USDA’s Natural Resources Conservation Service (NRCS) and the USDA Forest Service are taking steps to get to work faster on watershed infrastructure projects in national forests and neighboring communities.
This is especially important following natural disasters like wildfire, as it enables NRCS to cooperate with the Forest Service on Emergency Watershed Protection Program projects. These projects help to relieve imminent threats to life and property caused by floods, fires, windstorms and other natural disasters that impair a watershed.
“When it comes to disaster recovery, speed is everything,” said NRCS Chief Terry Cosby. “Our continued partnership with the Forest Service will enable us to better respond to natural disasters and help prevent impacts from future ones. It is unavoidable that wildfires will burn across areas with a patchwork of land ownership, including National Forest System lands, and it is essential that this work can be completed on all of those lands without delay.”
The Emergency Watershed Protection Program helps with projects that:
- remove debris from stream channels, road culverts and bridges;
- reshape and protect eroded streambanks;
- correct damaged or destroyed drainage facilities;
- establish vegetative cover on critically eroding lands;
- repair levees and structures;
- repair certain conservation practices; and,
- purchase floodplain buyouts.
NRCS and the Forest Service actively collaborate on many projects where the landscape shifts from farmland to forest or federal to private. A recent memorandum of understanding defines the role each agency will perform, provides clarity on assistance each will provide and enable a faster response in times of need.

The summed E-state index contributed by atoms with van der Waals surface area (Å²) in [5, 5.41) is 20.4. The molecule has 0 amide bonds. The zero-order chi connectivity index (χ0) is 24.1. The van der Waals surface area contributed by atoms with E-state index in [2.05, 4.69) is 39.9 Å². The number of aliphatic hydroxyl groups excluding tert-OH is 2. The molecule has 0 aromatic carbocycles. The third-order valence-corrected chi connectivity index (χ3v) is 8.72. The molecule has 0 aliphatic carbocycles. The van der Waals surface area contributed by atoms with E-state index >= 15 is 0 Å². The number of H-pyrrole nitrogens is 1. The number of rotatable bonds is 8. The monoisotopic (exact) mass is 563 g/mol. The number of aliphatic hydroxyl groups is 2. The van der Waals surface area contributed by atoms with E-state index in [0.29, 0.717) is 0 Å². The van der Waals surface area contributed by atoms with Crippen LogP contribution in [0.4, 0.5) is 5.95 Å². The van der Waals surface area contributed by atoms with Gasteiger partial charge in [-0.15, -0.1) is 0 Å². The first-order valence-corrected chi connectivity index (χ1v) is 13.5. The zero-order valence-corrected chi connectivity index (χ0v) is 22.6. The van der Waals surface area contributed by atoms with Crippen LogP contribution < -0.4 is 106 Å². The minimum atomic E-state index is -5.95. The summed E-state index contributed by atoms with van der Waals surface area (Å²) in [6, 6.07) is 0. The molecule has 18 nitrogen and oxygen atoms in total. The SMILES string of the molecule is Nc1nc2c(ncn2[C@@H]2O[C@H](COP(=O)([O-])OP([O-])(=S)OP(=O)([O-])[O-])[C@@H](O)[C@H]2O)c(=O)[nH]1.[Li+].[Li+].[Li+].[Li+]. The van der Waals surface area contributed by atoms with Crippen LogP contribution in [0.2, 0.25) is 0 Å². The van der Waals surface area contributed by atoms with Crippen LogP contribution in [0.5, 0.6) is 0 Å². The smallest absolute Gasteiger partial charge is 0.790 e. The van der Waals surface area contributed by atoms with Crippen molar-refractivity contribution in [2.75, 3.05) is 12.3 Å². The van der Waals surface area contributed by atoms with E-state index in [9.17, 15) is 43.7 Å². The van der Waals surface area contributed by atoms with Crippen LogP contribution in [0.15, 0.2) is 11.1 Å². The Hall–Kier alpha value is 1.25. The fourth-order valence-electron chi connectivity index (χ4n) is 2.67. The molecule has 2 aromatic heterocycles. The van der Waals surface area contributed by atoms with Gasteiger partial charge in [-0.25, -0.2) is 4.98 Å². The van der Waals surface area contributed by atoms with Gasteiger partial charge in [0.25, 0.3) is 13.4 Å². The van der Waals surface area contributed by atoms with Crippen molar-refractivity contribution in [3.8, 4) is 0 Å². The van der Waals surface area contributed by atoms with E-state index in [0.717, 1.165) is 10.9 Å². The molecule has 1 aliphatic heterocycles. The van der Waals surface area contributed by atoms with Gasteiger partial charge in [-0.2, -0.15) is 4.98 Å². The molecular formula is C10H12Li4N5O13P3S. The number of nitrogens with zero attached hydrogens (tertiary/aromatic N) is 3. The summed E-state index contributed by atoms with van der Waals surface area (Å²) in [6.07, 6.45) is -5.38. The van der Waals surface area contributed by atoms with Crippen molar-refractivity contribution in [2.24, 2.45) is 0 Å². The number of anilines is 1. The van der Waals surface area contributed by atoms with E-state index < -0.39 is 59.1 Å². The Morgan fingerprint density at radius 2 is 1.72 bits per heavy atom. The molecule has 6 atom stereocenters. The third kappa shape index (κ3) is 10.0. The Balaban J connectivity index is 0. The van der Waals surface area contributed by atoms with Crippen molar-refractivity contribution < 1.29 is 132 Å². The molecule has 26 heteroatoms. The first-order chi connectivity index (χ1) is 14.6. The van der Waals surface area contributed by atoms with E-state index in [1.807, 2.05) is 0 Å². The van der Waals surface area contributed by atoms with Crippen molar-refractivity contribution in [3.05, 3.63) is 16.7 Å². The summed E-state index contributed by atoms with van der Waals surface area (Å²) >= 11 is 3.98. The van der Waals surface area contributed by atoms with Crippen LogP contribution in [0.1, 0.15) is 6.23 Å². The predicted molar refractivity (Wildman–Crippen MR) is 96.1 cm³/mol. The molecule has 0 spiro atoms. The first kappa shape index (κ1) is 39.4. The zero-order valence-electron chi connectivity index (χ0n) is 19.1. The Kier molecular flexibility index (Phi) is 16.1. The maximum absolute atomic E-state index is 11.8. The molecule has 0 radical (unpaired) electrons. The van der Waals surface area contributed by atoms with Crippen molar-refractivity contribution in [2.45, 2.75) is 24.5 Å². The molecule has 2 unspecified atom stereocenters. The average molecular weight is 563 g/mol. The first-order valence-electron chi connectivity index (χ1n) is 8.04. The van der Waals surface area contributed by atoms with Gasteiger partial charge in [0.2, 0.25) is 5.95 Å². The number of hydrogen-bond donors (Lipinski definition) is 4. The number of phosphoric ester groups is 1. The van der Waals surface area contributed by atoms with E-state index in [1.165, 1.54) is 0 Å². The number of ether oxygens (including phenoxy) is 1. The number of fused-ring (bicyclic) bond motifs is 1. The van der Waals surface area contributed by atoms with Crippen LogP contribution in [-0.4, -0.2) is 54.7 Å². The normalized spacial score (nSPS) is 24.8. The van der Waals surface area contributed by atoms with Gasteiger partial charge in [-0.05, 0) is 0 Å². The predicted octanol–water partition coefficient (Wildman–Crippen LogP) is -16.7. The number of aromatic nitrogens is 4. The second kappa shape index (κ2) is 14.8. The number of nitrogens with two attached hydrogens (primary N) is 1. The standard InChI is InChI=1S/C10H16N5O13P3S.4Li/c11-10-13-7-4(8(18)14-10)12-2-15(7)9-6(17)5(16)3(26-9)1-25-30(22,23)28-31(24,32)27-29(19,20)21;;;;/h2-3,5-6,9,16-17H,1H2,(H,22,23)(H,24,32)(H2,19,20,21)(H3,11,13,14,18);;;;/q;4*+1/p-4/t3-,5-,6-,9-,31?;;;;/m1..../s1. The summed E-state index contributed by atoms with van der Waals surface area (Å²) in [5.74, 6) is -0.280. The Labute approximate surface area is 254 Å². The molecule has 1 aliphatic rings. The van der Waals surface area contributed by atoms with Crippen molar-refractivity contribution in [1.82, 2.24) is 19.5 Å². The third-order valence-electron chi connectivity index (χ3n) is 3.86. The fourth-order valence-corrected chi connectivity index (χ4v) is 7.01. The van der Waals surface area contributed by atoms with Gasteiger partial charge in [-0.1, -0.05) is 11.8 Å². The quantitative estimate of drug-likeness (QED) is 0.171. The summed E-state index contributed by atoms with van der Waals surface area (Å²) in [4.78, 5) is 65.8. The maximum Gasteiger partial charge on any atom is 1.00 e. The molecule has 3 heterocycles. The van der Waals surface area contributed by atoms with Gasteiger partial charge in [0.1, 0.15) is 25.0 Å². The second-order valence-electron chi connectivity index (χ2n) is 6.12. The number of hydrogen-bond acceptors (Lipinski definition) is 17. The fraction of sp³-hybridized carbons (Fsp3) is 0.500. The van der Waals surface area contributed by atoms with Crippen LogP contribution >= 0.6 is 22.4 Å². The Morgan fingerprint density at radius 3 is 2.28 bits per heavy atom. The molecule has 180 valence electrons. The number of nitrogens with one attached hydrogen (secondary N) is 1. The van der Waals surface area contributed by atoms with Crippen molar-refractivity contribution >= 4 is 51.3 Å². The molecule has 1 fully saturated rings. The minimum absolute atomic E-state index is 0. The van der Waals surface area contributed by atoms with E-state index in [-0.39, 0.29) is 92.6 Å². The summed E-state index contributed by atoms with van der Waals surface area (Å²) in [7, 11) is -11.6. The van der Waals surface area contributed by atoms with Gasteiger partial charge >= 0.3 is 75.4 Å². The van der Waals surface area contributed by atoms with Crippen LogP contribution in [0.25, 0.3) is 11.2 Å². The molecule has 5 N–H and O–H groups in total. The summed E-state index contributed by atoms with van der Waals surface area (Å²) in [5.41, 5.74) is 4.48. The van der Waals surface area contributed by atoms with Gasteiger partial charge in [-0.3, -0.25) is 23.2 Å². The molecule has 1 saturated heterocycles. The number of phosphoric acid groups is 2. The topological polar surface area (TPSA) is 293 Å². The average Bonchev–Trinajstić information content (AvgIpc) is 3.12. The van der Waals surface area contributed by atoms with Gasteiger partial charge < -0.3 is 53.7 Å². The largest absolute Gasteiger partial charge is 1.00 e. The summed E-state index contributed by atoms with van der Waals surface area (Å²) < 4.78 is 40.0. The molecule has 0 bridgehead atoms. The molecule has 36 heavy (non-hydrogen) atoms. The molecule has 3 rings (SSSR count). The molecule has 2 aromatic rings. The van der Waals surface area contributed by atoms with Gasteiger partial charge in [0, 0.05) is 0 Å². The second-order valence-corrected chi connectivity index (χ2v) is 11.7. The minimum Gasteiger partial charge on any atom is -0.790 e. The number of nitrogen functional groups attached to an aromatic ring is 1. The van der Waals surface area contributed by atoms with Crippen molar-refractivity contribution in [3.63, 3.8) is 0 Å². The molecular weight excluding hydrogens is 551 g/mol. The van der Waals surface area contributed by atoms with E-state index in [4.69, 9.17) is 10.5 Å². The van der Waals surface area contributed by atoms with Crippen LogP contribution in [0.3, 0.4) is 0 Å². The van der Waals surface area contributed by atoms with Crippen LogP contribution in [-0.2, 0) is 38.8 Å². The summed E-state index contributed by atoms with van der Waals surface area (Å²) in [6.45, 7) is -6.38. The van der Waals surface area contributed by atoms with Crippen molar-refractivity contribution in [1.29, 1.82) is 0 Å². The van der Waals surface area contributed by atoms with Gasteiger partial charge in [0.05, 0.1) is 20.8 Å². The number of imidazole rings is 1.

Specifically, this interagency partnership streamlines funding and coordinates project management so that watershed protection can immediately be implemented following a wildfire or other natural disaster.
“This agreement strengthens the collaborative relationship between the two agencies and enables greater coordination in post-disaster recovery efforts to more rapidly provide flood and soil erosion protection for communities adjacent to national forests and grasslands,” said Forest Service Chief Randy Moore. “As we experience increased natural disasters exacerbated by a changing climate, as well as larger and more destructive wildfires, it is essential to modernize our post-disaster recovery programs and partnerships to more effectively serve impacted communities. This is one more step in that direction with our close partners at NRCS within the U.S. Department of Agriculture.”
The result of this work will benefit communities across the country. For example, Coconino County, Arizona, is composed of nearly 90% national forests. Now, NRCS and the Forest Service can more quickly respond to natural disasters like wildfire through proactive planning. Without the ability to absorb water, wildfire burn scars create devasting post-fire flooding that threaten residents if left untreated. This partnership is especially timely, as NRCS is implementing projects funded through the Bipartisan Infrastructure Law and other legislation.
NRCS partners with diverse sponsors to complete emergency watershed remediation projects. Eligible sponsors include cities, counties, towns, conservation districts, or any federally recognized Native American tribe or tribal organization.
Communities interested in assistance should contact the state Emergency Watershed Protection program manager.
If your agricultural operation has been affected by wildfires, USDA offers programs that can help with recovery as well as those that can help you manage risk on your operation. On farmers.gov, the Wildfire Webpage, Disaster Assistance Discovery Tool, Disaster-at-a-Glance fact sheet, and Loan Assistance Tool can help producers and landowners determine program or loan options. For Farm Service Agency and NRCS programs, contact your USDA Service Center.